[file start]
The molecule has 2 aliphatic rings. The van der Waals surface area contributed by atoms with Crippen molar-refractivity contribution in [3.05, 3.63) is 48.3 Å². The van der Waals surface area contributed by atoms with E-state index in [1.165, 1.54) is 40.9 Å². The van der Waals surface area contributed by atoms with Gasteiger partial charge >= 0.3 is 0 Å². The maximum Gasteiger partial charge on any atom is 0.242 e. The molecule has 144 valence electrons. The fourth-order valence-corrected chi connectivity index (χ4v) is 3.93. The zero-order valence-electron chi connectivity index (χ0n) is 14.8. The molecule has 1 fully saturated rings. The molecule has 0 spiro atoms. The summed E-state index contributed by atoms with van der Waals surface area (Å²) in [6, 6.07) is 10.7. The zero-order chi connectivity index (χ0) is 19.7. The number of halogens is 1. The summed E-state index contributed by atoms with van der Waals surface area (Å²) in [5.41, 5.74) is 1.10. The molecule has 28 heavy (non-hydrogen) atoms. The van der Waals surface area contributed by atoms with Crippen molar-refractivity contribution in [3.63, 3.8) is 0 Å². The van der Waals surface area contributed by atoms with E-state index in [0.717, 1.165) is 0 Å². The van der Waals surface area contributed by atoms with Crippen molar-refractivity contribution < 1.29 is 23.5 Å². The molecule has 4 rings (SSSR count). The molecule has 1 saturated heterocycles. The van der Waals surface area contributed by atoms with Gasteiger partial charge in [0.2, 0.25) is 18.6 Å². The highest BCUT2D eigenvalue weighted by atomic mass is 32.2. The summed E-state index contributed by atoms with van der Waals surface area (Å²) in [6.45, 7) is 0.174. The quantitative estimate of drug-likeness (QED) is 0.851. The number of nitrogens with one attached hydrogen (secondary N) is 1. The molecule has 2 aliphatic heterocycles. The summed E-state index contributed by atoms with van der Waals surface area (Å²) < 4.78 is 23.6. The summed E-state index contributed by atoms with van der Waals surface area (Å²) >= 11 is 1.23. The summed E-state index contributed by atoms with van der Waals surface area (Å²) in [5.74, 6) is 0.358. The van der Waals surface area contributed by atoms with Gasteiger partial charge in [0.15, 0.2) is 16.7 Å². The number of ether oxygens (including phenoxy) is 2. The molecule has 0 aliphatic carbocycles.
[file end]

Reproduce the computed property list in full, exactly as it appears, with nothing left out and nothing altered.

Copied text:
The molecule has 2 aliphatic rings. The van der Waals surface area contributed by atoms with Crippen molar-refractivity contribution in [3.05, 3.63) is 48.3 Å². The van der Waals surface area contributed by atoms with E-state index in [1.165, 1.54) is 40.9 Å². The van der Waals surface area contributed by atoms with Gasteiger partial charge >= 0.3 is 0 Å². The maximum Gasteiger partial charge on any atom is 0.242 e. The molecule has 144 valence electrons. The fourth-order valence-corrected chi connectivity index (χ4v) is 3.93. The zero-order valence-electron chi connectivity index (χ0n) is 14.8. The molecule has 1 fully saturated rings. The molecule has 0 spiro atoms. The summed E-state index contributed by atoms with van der Waals surface area (Å²) in [6, 6.07) is 10.7. The zero-order chi connectivity index (χ0) is 19.7. The number of halogens is 1. The summed E-state index contributed by atoms with van der Waals surface area (Å²) in [5.41, 5.74) is 1.10. The molecule has 28 heavy (non-hydrogen) atoms. The van der Waals surface area contributed by atoms with Crippen molar-refractivity contribution in [3.63, 3.8) is 0 Å². The van der Waals surface area contributed by atoms with E-state index in [0.717, 1.165) is 0 Å². The van der Waals surface area contributed by atoms with Crippen molar-refractivity contribution < 1.29 is 23.5 Å². The molecule has 4 rings (SSSR count). The molecule has 1 saturated heterocycles. The van der Waals surface area contributed by atoms with Gasteiger partial charge in [0.2, 0.25) is 18.6 Å². The highest BCUT2D eigenvalue weighted by atomic mass is 32.2. The summed E-state index contributed by atoms with van der Waals surface area (Å²) in [6.45, 7) is 0.174. The quantitative estimate of drug-likeness (QED) is 0.851. The number of nitrogens with one attached hydrogen (secondary N) is 1. The molecule has 2 aliphatic heterocycles. The summed E-state index contributed by atoms with van der Waals surface area (Å²) < 4.78 is 23.6. The summed E-state index contributed by atoms with van der Waals surface area (Å²) >= 11 is 1.23. The summed E-state index contributed by atoms with van der Waals surface area (Å²) in [5.74, 6) is 0.358. The van der Waals surface area contributed by atoms with Gasteiger partial charge in [0.15, 0.2) is 16.7 Å². The number of ether oxygens (including phenoxy) is 2. The molecule has 0 aliphatic carbocycles.